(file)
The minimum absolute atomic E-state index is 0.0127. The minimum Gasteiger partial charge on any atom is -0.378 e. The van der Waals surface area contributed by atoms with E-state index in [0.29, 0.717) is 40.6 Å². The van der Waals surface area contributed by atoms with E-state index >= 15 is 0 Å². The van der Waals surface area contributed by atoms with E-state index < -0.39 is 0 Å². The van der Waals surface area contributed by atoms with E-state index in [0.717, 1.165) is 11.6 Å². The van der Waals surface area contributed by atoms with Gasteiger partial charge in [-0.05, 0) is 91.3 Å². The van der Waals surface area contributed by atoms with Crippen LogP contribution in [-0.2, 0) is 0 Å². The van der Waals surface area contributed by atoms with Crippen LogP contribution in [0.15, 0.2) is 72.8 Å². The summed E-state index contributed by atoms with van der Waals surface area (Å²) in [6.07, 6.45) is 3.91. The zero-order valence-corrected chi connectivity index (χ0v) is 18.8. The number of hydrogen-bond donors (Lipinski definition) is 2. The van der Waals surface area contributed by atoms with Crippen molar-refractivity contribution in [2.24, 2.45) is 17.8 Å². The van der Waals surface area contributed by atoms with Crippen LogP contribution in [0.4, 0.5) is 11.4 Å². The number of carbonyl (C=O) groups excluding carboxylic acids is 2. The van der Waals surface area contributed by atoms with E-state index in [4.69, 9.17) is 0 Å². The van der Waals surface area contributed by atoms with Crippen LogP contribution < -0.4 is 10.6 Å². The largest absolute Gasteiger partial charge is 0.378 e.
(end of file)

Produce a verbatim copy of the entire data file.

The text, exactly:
The minimum absolute atomic E-state index is 0.0127. The minimum Gasteiger partial charge on any atom is -0.378 e. The van der Waals surface area contributed by atoms with E-state index in [0.29, 0.717) is 40.6 Å². The van der Waals surface area contributed by atoms with E-state index >= 15 is 0 Å². The van der Waals surface area contributed by atoms with E-state index < -0.39 is 0 Å². The van der Waals surface area contributed by atoms with E-state index in [0.717, 1.165) is 11.6 Å². The van der Waals surface area contributed by atoms with Gasteiger partial charge in [-0.05, 0) is 91.3 Å². The van der Waals surface area contributed by atoms with Crippen LogP contribution in [-0.2, 0) is 0 Å². The van der Waals surface area contributed by atoms with Crippen LogP contribution in [0.15, 0.2) is 72.8 Å². The summed E-state index contributed by atoms with van der Waals surface area (Å²) in [6.07, 6.45) is 3.91. The zero-order valence-corrected chi connectivity index (χ0v) is 18.8. The number of hydrogen-bond donors (Lipinski definition) is 2. The van der Waals surface area contributed by atoms with Crippen molar-refractivity contribution in [2.24, 2.45) is 17.8 Å². The van der Waals surface area contributed by atoms with Crippen LogP contribution in [0.4, 0.5) is 11.4 Å². The number of carbonyl (C=O) groups excluding carboxylic acids is 2. The van der Waals surface area contributed by atoms with E-state index in [4.69, 9.17) is 0 Å². The van der Waals surface area contributed by atoms with Crippen LogP contribution < -0.4 is 10.6 Å². The largest absolute Gasteiger partial charge is 0.378 e.